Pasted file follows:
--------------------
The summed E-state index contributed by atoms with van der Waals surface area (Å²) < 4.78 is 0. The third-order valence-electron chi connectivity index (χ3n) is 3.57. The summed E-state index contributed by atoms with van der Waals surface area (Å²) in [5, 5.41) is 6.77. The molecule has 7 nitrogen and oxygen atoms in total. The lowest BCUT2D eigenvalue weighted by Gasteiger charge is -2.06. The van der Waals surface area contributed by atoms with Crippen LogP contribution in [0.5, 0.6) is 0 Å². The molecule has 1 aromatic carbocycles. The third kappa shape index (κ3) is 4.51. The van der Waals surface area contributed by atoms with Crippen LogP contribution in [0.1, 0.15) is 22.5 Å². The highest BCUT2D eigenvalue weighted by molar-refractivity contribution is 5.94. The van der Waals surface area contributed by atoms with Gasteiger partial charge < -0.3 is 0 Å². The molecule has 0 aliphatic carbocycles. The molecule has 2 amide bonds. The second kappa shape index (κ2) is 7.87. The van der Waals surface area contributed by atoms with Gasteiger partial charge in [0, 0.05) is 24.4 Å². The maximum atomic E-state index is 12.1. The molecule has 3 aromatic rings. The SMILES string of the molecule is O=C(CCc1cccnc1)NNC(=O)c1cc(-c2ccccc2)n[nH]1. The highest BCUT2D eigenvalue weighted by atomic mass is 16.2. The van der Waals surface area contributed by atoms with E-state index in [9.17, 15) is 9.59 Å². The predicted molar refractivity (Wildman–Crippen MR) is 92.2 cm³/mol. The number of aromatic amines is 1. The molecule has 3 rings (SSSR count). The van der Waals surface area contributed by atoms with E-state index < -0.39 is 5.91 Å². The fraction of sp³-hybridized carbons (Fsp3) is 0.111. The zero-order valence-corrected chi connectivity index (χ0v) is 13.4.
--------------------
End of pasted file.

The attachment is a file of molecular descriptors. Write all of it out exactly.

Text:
The summed E-state index contributed by atoms with van der Waals surface area (Å²) < 4.78 is 0. The third-order valence-electron chi connectivity index (χ3n) is 3.57. The summed E-state index contributed by atoms with van der Waals surface area (Å²) in [5, 5.41) is 6.77. The molecule has 7 nitrogen and oxygen atoms in total. The lowest BCUT2D eigenvalue weighted by Gasteiger charge is -2.06. The van der Waals surface area contributed by atoms with Crippen LogP contribution in [0.5, 0.6) is 0 Å². The molecule has 1 aromatic carbocycles. The third kappa shape index (κ3) is 4.51. The van der Waals surface area contributed by atoms with Crippen LogP contribution in [0.1, 0.15) is 22.5 Å². The highest BCUT2D eigenvalue weighted by molar-refractivity contribution is 5.94. The van der Waals surface area contributed by atoms with Gasteiger partial charge < -0.3 is 0 Å². The molecule has 0 aliphatic carbocycles. The molecule has 2 amide bonds. The second kappa shape index (κ2) is 7.87. The van der Waals surface area contributed by atoms with Gasteiger partial charge in [0, 0.05) is 24.4 Å². The maximum atomic E-state index is 12.1. The molecule has 3 aromatic rings. The SMILES string of the molecule is O=C(CCc1cccnc1)NNC(=O)c1cc(-c2ccccc2)n[nH]1. The highest BCUT2D eigenvalue weighted by atomic mass is 16.2. The van der Waals surface area contributed by atoms with E-state index in [9.17, 15) is 9.59 Å². The predicted molar refractivity (Wildman–Crippen MR) is 92.2 cm³/mol. The number of aromatic amines is 1. The molecule has 3 rings (SSSR count). The van der Waals surface area contributed by atoms with E-state index < -0.39 is 5.91 Å². The fraction of sp³-hybridized carbons (Fsp3) is 0.111. The zero-order valence-corrected chi connectivity index (χ0v) is 13.4.